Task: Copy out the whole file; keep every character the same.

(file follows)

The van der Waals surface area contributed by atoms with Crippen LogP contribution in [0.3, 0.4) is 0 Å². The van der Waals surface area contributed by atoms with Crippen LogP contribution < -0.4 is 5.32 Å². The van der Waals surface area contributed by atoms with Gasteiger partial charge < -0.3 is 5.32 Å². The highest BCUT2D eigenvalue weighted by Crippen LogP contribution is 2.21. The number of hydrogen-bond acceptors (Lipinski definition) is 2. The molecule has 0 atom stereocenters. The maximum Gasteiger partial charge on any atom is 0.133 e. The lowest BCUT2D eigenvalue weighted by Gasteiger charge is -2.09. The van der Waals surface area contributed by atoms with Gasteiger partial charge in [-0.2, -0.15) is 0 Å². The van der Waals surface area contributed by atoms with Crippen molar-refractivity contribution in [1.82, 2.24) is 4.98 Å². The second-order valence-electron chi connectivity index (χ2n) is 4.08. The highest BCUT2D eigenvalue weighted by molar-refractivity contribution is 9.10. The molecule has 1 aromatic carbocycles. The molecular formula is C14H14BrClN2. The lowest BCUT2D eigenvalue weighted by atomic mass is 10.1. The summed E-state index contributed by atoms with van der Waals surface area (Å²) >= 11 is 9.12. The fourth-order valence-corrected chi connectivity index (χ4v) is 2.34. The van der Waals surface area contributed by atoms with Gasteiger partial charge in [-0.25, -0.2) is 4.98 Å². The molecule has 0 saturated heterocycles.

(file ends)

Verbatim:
The van der Waals surface area contributed by atoms with Crippen LogP contribution in [0.3, 0.4) is 0 Å². The van der Waals surface area contributed by atoms with Crippen LogP contribution < -0.4 is 5.32 Å². The van der Waals surface area contributed by atoms with Gasteiger partial charge < -0.3 is 5.32 Å². The highest BCUT2D eigenvalue weighted by Crippen LogP contribution is 2.21. The number of hydrogen-bond acceptors (Lipinski definition) is 2. The molecule has 0 atom stereocenters. The maximum Gasteiger partial charge on any atom is 0.133 e. The lowest BCUT2D eigenvalue weighted by Gasteiger charge is -2.09. The van der Waals surface area contributed by atoms with Gasteiger partial charge in [-0.2, -0.15) is 0 Å². The van der Waals surface area contributed by atoms with Crippen molar-refractivity contribution in [1.82, 2.24) is 4.98 Å². The second-order valence-electron chi connectivity index (χ2n) is 4.08. The highest BCUT2D eigenvalue weighted by molar-refractivity contribution is 9.10. The molecule has 1 aromatic carbocycles. The molecular formula is C14H14BrClN2. The lowest BCUT2D eigenvalue weighted by atomic mass is 10.1. The summed E-state index contributed by atoms with van der Waals surface area (Å²) >= 11 is 9.12. The fourth-order valence-corrected chi connectivity index (χ4v) is 2.34. The van der Waals surface area contributed by atoms with Gasteiger partial charge in [-0.25, -0.2) is 4.98 Å². The molecule has 0 saturated heterocycles.